Here in Tokyo I live in Kamisoshigaya, Setagaya-ku. It’s a pretty fancy neighborhood, and on the way home to the dorm from the station I walk past expensive-looking houses with walls and gardens and those small, fluffy dogs that all wealthy Tokyo families seem to own. The residents will nod graciously at each other as they pass each other on the street, or maybe even stop for some small talk. But those people and the students from the dorm aren’t the only ones living in this neighborhood. There’s a multitude of species here, and some of them I see on a daily basis. Pidgeons, a vast array of insects, and the species I want to write about in this blog post – crows.
In Japanese they’re called カラス, in my native language Swedish korp, and they’re members of the genus Corvus, which is latin for raven. There’s no real distinction between crows and ravens, altough generally speaking ravens are smaller than crows. Considering the size of my neighbors, I would say they’re crows. There are more than 45 members of the Corvus genus, and they exist on all temperate continents except for South America. They’re far from an obscure species, and are very well represented in various mythologies and stories from all over the world, suggesting that their proximity to human settlements is not a new thing. They’re thought to have originated in Asia, and then having spread to other continents, often along with human settlements where they’ve always been able to get leftovers, making proximity to humans a sound survival strategy. In mythologies they’ve been associated with ill luck, trickster gods, and much else. In Sweden they used to be seen as the ghosts of dead men. In Nordic mythology, the god of wisdom, Odin has two ravens under his command, Huginn and Muninn, and they bring him information from across the world. Their association with wisdom here is not misplaced, as crows are considered to be on of the most intelligent species on Earth, having incredible problem solving abilities and the ability to both use and make tools. It should thus come as no surprise that they are able to live quite comfortably around humans.
On BBC Wildlife, Japanese crows show an example of this, crows using a human city environment to open nuts that are too hard to break on their own. They drop the nut on a road, and wait for a car to run the nut over – breaking it. The crow then swoops down to gather the pieces. However, this is of course dangerous – so some crows have started dropping nuts only on pedestrian crossings, waiting until the cars have to stop until they collect their reward.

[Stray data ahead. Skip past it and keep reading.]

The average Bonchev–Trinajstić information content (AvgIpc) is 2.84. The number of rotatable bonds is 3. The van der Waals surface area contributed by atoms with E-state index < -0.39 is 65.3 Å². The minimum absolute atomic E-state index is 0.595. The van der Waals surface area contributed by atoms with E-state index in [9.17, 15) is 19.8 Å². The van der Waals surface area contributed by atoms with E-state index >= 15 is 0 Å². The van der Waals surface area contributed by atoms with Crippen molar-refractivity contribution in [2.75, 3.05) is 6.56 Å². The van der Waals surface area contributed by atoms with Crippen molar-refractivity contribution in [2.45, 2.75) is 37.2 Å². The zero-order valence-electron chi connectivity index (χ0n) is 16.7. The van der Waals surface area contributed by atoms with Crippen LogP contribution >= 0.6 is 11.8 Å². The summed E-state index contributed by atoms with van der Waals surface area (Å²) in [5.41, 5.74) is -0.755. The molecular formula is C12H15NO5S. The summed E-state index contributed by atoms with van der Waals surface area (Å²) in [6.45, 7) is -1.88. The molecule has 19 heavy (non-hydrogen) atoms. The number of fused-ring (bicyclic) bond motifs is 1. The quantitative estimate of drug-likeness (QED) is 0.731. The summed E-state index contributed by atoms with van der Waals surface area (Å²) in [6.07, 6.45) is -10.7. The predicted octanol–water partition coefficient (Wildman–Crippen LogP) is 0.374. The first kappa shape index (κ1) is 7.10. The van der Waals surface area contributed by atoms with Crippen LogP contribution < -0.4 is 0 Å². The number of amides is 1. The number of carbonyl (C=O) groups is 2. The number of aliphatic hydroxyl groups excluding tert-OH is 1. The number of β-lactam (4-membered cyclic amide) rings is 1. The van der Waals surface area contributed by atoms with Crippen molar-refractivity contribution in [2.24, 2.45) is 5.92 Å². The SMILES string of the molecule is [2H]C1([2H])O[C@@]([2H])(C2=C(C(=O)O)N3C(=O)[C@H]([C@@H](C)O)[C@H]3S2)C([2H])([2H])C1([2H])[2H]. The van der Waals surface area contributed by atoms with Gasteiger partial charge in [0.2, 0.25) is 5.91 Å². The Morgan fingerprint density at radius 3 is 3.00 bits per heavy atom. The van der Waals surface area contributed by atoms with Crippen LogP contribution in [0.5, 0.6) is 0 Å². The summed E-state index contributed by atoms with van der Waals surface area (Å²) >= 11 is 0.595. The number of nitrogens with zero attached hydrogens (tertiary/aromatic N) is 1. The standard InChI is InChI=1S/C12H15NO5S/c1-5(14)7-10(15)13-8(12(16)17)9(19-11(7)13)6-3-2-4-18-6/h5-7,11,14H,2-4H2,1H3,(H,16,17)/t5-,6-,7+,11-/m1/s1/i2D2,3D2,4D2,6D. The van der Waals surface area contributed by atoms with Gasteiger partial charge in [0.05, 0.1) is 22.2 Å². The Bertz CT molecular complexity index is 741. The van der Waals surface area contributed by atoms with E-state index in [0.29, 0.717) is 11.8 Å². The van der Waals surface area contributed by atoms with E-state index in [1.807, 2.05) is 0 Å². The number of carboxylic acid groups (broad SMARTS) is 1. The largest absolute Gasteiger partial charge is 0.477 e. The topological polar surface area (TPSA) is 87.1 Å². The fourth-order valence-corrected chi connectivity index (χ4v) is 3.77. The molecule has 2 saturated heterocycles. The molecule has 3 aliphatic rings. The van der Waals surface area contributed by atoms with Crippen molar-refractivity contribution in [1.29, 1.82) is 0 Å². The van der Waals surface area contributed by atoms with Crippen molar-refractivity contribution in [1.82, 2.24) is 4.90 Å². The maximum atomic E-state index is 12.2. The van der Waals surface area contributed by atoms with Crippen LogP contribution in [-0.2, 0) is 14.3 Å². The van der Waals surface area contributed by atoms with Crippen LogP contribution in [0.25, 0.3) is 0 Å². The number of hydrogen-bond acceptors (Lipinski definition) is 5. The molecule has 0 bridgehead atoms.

As I mentioned earlier, crows are one of the species that I see on pretty much a daily basis. They like to hang out outside of the local pizza/ice cream place, where they can eat anything dropped by humans, and they also seem to enjoy the trash we throw out in the bins behind the dorm. They sit on the electic lines above the road, or sit watching for opportunities in the trees. A day where I go without seeing on of them is rare, and I do think of them as my neighbors (although their preference for trash isn’t exactly appreciated by the dorm staff). I mean, I don’t really interact with my human neighbors, so they have about the same level of presence in my daily life. Crows can live up to 20 years, so it’s likely that most of the crows I see have been living here far longer than I have.
So, my neighbors the crows. They hatch from egg batches of ~3-9 eggs, and then reach sexual maturity at about 3 years for females and 5 years for males. It’s not rare for them to mate for life, and the grown up chicks sometimes stick around to help their parents protect the nest and new eggs. Writing this, it strikes me how similar the structures of our lives actually are, in a way. We live in the same place, we have similar family structures, and we both like pizza leftovers. This makes it kind of sad that they, because of strewing trash and in some cases causing property damage or spreading disease, are seen as a nuisance animal by many. This disliking, however, doesn’t seem to be mutual. Crows, as social animals, have been known to make friends with individual humans, even presenting them with gifts. Given their good memories, ability to recognize individual humans, and long lifespan, crow and human friendships can be lasting. Although, these same abilities also enable crows to have human enemies – for example, if they’ve been treated poorly or even hurt by a human. They can also communicate who’s an enemy to other crows, so he who hurts a crow better be careful around them.